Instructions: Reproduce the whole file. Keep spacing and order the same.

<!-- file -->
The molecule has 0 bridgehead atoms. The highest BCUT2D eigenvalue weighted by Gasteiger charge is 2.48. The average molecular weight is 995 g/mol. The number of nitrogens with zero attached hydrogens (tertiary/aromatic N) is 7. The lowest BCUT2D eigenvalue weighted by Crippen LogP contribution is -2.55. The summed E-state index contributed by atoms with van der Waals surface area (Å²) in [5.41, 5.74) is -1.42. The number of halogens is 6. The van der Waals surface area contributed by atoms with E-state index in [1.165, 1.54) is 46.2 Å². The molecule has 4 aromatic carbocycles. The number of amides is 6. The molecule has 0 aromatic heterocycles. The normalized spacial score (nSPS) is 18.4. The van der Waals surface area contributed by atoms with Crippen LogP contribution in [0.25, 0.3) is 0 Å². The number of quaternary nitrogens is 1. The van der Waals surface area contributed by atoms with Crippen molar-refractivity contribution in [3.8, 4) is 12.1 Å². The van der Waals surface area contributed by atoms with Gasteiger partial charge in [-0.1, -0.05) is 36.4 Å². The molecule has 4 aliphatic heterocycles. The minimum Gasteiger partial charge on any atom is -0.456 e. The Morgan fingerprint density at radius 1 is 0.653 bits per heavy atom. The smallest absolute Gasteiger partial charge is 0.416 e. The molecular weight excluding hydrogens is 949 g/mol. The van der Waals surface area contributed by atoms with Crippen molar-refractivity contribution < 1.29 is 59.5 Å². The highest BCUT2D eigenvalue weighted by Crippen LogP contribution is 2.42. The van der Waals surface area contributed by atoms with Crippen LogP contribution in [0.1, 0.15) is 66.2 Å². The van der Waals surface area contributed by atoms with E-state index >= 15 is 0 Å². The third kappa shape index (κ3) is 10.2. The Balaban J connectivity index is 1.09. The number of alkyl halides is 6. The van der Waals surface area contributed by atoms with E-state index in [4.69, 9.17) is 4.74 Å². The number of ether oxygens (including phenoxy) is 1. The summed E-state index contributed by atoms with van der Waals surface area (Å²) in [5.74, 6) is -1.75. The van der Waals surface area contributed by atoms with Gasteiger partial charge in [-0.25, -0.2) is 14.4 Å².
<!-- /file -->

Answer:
The molecule has 0 bridgehead atoms. The highest BCUT2D eigenvalue weighted by Gasteiger charge is 2.48. The average molecular weight is 995 g/mol. The number of nitrogens with zero attached hydrogens (tertiary/aromatic N) is 7. The lowest BCUT2D eigenvalue weighted by Crippen LogP contribution is -2.55. The summed E-state index contributed by atoms with van der Waals surface area (Å²) in [5.41, 5.74) is -1.42. The number of halogens is 6. The van der Waals surface area contributed by atoms with E-state index in [1.165, 1.54) is 46.2 Å². The molecule has 4 aromatic carbocycles. The number of amides is 6. The molecule has 0 aromatic heterocycles. The normalized spacial score (nSPS) is 18.4. The van der Waals surface area contributed by atoms with Crippen LogP contribution in [0.25, 0.3) is 0 Å². The number of quaternary nitrogens is 1. The van der Waals surface area contributed by atoms with Crippen molar-refractivity contribution in [3.8, 4) is 12.1 Å². The van der Waals surface area contributed by atoms with Gasteiger partial charge in [-0.1, -0.05) is 36.4 Å². The molecule has 4 aliphatic heterocycles. The minimum Gasteiger partial charge on any atom is -0.456 e. The Morgan fingerprint density at radius 1 is 0.653 bits per heavy atom. The smallest absolute Gasteiger partial charge is 0.416 e. The molecular weight excluding hydrogens is 949 g/mol. The van der Waals surface area contributed by atoms with Crippen molar-refractivity contribution < 1.29 is 59.5 Å². The highest BCUT2D eigenvalue weighted by Crippen LogP contribution is 2.42. The van der Waals surface area contributed by atoms with Crippen LogP contribution in [0.1, 0.15) is 66.2 Å². The van der Waals surface area contributed by atoms with E-state index >= 15 is 0 Å². The third kappa shape index (κ3) is 10.2. The Balaban J connectivity index is 1.09. The number of alkyl halides is 6. The van der Waals surface area contributed by atoms with E-state index in [4.69, 9.17) is 4.74 Å². The number of ether oxygens (including phenoxy) is 1. The summed E-state index contributed by atoms with van der Waals surface area (Å²) in [5.74, 6) is -1.75. The van der Waals surface area contributed by atoms with Gasteiger partial charge in [-0.25, -0.2) is 14.4 Å².